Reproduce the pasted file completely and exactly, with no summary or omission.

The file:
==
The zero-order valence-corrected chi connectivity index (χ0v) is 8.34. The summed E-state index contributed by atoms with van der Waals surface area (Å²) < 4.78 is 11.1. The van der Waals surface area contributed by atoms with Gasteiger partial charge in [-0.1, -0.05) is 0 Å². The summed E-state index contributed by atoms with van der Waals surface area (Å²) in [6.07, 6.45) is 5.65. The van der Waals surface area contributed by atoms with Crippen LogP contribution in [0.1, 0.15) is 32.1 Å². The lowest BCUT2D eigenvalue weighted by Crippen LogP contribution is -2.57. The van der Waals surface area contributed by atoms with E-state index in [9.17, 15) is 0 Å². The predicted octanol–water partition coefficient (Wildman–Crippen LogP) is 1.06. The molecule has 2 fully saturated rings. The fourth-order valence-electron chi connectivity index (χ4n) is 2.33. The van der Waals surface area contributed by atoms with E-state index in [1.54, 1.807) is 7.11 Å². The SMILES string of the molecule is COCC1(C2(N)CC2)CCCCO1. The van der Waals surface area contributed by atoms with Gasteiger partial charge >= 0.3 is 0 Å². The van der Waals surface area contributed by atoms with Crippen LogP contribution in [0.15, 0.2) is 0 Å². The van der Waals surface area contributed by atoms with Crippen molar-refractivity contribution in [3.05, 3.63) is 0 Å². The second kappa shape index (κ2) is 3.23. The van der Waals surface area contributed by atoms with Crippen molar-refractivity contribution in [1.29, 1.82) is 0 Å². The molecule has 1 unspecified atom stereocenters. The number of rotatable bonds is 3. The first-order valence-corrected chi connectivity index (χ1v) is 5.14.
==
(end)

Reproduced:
The zero-order valence-corrected chi connectivity index (χ0v) is 8.34. The summed E-state index contributed by atoms with van der Waals surface area (Å²) < 4.78 is 11.1. The van der Waals surface area contributed by atoms with Gasteiger partial charge in [-0.1, -0.05) is 0 Å². The summed E-state index contributed by atoms with van der Waals surface area (Å²) in [6.07, 6.45) is 5.65. The van der Waals surface area contributed by atoms with Crippen LogP contribution in [0.1, 0.15) is 32.1 Å². The lowest BCUT2D eigenvalue weighted by Crippen LogP contribution is -2.57. The van der Waals surface area contributed by atoms with E-state index in [9.17, 15) is 0 Å². The predicted octanol–water partition coefficient (Wildman–Crippen LogP) is 1.06. The molecule has 2 fully saturated rings. The fourth-order valence-electron chi connectivity index (χ4n) is 2.33. The van der Waals surface area contributed by atoms with E-state index in [1.54, 1.807) is 7.11 Å². The SMILES string of the molecule is COCC1(C2(N)CC2)CCCCO1. The van der Waals surface area contributed by atoms with Gasteiger partial charge >= 0.3 is 0 Å². The van der Waals surface area contributed by atoms with Crippen LogP contribution in [0.15, 0.2) is 0 Å². The van der Waals surface area contributed by atoms with Crippen molar-refractivity contribution in [3.05, 3.63) is 0 Å². The second kappa shape index (κ2) is 3.23. The van der Waals surface area contributed by atoms with Crippen molar-refractivity contribution in [1.29, 1.82) is 0 Å². The molecule has 1 unspecified atom stereocenters. The number of rotatable bonds is 3. The first-order valence-corrected chi connectivity index (χ1v) is 5.14.